Finally Wally gave in and told Georgette he could select a few pieces if he promised to return them soon. Georgette loaded up his arms and walked out the door quickly with a big stack of Wally's song sheets. Several times over the years, Wally asked Georgette to return his music, but he refused - until a couple of Wally's brawny fans took it upon themselves to pay Georgette a visit. They just knocked on Georgette's door and stood there. I do believe the music was finally returned. All these decades later, I have not forgotten. In my book the name of Bully Georgette is mud.
In the 1980's, Wally held court at Bellamy's Lounge in Le Manoir LeMoyne in downtown Montreal. He owned the audience there and musicians, movie stars and all sorts of celebrities came to sit in.  Late at night, after Cliff closed his own piano for the night, we often went to Bellamy's to jam with Wally and his company. We never knew who we might find there on any given night. It was Christmas every time.
Whenever Cliff came into the room, Wally's face would light up and he would invite Cliff to take his place at the piano. Wally called him "Cliffy".
With guests like Cyndi Lauper and Gordon Pinsent in the room, Cliff would  take his turn at the piano and charm the audience. One evening, Cliff, Wally, Johnny Gilbert, Jamie Gelfand and one other musician - I think Michel Donato - all played an impromptu jazz concert on Wally's piano at the same time - three on the bench and two standing - five great musicians having a ball and the audience witnessing a unique musical event. A Montreal columnist reported the event in the newspaper the next day. I have that clipping in one of my many scrapbooks.
I love to sing. Since I was a young girl, I dreamed of being a movie actress and a singer. I took opera  lessons with Mme. Pauline Donalda. My dream was to sing, one day, with Cliff Carter. It took decades for that dream to come true. Starting in the early 1970's, I was singing in clubs with Cliff, but I was mike shy. I would not - could not dare to use a microphone. Wally changed my life.
One evening at Le Manoir LeMoyne, Wally took me by the hand and sat me down beside him at the piano and insisted that I use the mike. Nudging me with his knee when it was my turn to sing the next line, he turned me from an amateur to a professional singer with that one song. From that pivotal moment on, I was able to sing with Cliff on mike in public - in supper clubs and lounges and occasionally on radio. I am forever indebted to Wally and so grateful.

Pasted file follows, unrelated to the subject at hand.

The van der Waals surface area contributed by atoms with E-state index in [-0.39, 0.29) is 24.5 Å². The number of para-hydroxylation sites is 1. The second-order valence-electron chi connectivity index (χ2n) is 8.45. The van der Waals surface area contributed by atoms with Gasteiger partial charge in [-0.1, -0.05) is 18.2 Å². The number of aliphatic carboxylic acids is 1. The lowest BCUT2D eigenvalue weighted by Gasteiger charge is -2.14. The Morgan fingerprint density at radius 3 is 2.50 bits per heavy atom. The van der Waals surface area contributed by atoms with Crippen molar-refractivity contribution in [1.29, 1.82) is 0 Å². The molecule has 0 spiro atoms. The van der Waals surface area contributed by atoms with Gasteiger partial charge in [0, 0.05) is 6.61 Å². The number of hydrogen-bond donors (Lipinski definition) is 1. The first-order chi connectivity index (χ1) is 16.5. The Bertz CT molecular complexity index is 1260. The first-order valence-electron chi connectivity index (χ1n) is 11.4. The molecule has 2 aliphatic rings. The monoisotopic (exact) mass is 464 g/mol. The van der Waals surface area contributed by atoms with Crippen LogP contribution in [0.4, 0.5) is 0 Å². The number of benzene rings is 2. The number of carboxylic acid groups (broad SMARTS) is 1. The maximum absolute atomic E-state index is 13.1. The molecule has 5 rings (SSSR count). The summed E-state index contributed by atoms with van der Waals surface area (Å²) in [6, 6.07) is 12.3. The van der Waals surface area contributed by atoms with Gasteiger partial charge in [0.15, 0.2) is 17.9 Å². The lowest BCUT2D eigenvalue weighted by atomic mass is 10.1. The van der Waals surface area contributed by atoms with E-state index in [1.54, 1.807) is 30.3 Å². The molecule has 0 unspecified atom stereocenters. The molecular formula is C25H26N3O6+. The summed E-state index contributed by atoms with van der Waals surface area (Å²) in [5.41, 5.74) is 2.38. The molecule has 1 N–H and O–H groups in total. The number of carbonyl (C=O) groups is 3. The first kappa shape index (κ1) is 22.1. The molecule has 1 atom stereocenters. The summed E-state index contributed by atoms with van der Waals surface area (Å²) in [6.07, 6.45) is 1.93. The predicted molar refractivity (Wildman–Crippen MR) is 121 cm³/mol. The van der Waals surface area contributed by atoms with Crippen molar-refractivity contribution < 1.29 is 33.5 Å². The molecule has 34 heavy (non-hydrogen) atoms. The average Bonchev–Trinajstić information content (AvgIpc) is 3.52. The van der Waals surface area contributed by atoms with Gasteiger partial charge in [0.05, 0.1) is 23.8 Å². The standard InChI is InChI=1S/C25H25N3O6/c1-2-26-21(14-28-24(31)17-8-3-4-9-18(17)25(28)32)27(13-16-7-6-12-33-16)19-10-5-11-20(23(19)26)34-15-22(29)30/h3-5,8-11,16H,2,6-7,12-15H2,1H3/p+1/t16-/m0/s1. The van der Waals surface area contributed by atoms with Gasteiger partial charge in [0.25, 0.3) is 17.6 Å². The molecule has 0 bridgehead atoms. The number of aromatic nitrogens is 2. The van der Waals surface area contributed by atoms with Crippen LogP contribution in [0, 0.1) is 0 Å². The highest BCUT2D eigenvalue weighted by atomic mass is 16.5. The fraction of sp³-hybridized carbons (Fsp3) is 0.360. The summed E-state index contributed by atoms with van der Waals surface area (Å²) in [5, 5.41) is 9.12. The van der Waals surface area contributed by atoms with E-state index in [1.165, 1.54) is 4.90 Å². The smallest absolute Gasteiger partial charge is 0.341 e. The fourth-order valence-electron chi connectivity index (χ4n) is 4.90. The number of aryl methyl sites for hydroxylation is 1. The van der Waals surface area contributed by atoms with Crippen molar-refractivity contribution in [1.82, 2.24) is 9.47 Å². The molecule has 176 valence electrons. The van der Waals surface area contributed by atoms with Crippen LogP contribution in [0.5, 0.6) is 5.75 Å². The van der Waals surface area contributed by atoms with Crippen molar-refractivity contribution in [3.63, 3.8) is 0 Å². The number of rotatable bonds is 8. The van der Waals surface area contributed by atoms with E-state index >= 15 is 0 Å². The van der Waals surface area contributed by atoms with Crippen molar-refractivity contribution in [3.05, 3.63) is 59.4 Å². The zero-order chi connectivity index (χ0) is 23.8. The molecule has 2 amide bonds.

Wally had a huge heart. Years later, when Cliff was sick in hospital, Wally, who was himself at the time seriously ill at home, got all bundled up - it wasn't winter, but he was that sick - and he walked to Brisson and Brisson, a fine men's store on Sherbrooke Street West in downtown Montreal - to buy Cliff a beautiful tie for his birthday. At that time, all Wally could eat was Campbell's soup. That is how sick he was, and still, he cared so much for Cliff that he had to go and buy him a fine birthday present.

Cliff never wore that tie. I still have it in it's original box and I cherish it as a treasure of the friendship Wally had for us. When Wally died, much too young, we lost an important musician, a charming entertainer and a very special friend. I offer this memoir in his honour.
Phyllis Carter
The Sheba
See Mr. Nostalgia, Cliff Carter at


Phyllis Carter said...

See Mr. Nostalgia, Cliff Carter at for photos of Brumbolt's celebrity wall, now including a photo of Mr. Nostalgia and The Sheba.

Phyllis Carter said...

May 10, 2015 - When I forget the lyrics to a song I love, I remember that Wally knew them all. Every word, every song. The world lost a lovely talent when we lost Wally Aspell.